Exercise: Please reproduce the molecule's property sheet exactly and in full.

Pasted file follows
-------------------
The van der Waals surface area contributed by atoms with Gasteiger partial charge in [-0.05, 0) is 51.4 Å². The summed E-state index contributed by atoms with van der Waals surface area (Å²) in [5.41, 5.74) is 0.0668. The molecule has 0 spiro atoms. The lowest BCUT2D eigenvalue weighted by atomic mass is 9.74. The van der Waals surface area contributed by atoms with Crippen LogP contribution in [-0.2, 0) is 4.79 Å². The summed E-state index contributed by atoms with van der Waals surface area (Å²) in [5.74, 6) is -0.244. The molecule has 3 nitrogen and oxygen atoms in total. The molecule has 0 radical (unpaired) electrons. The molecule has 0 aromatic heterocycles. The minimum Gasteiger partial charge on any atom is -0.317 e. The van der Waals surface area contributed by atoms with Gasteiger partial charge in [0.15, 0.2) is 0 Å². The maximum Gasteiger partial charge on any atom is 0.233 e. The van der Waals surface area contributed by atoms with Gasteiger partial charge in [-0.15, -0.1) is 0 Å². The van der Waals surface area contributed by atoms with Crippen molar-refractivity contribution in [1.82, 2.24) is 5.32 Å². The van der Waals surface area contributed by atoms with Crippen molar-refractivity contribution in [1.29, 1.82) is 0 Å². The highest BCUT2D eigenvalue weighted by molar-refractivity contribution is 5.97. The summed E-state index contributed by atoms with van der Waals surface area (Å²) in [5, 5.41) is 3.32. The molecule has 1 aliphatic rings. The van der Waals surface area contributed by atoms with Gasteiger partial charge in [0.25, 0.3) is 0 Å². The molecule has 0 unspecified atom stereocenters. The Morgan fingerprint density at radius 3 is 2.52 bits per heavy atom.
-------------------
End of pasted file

The van der Waals surface area contributed by atoms with Gasteiger partial charge in [-0.05, 0) is 51.4 Å². The summed E-state index contributed by atoms with van der Waals surface area (Å²) in [5.41, 5.74) is 0.0668. The molecule has 0 spiro atoms. The lowest BCUT2D eigenvalue weighted by atomic mass is 9.74. The van der Waals surface area contributed by atoms with Crippen LogP contribution in [-0.2, 0) is 4.79 Å². The summed E-state index contributed by atoms with van der Waals surface area (Å²) in [5.74, 6) is -0.244. The molecule has 3 nitrogen and oxygen atoms in total. The molecule has 0 radical (unpaired) electrons. The molecule has 0 aromatic heterocycles. The minimum Gasteiger partial charge on any atom is -0.317 e. The van der Waals surface area contributed by atoms with Gasteiger partial charge in [0.15, 0.2) is 0 Å². The maximum Gasteiger partial charge on any atom is 0.233 e. The van der Waals surface area contributed by atoms with Gasteiger partial charge in [-0.15, -0.1) is 0 Å². The van der Waals surface area contributed by atoms with Crippen molar-refractivity contribution in [1.82, 2.24) is 5.32 Å². The van der Waals surface area contributed by atoms with Crippen molar-refractivity contribution in [1.29, 1.82) is 0 Å². The highest BCUT2D eigenvalue weighted by molar-refractivity contribution is 5.97. The summed E-state index contributed by atoms with van der Waals surface area (Å²) in [5, 5.41) is 3.32. The molecule has 1 aliphatic rings. The van der Waals surface area contributed by atoms with Gasteiger partial charge in [0.25, 0.3) is 0 Å². The molecule has 0 unspecified atom stereocenters. The Morgan fingerprint density at radius 3 is 2.52 bits per heavy atom.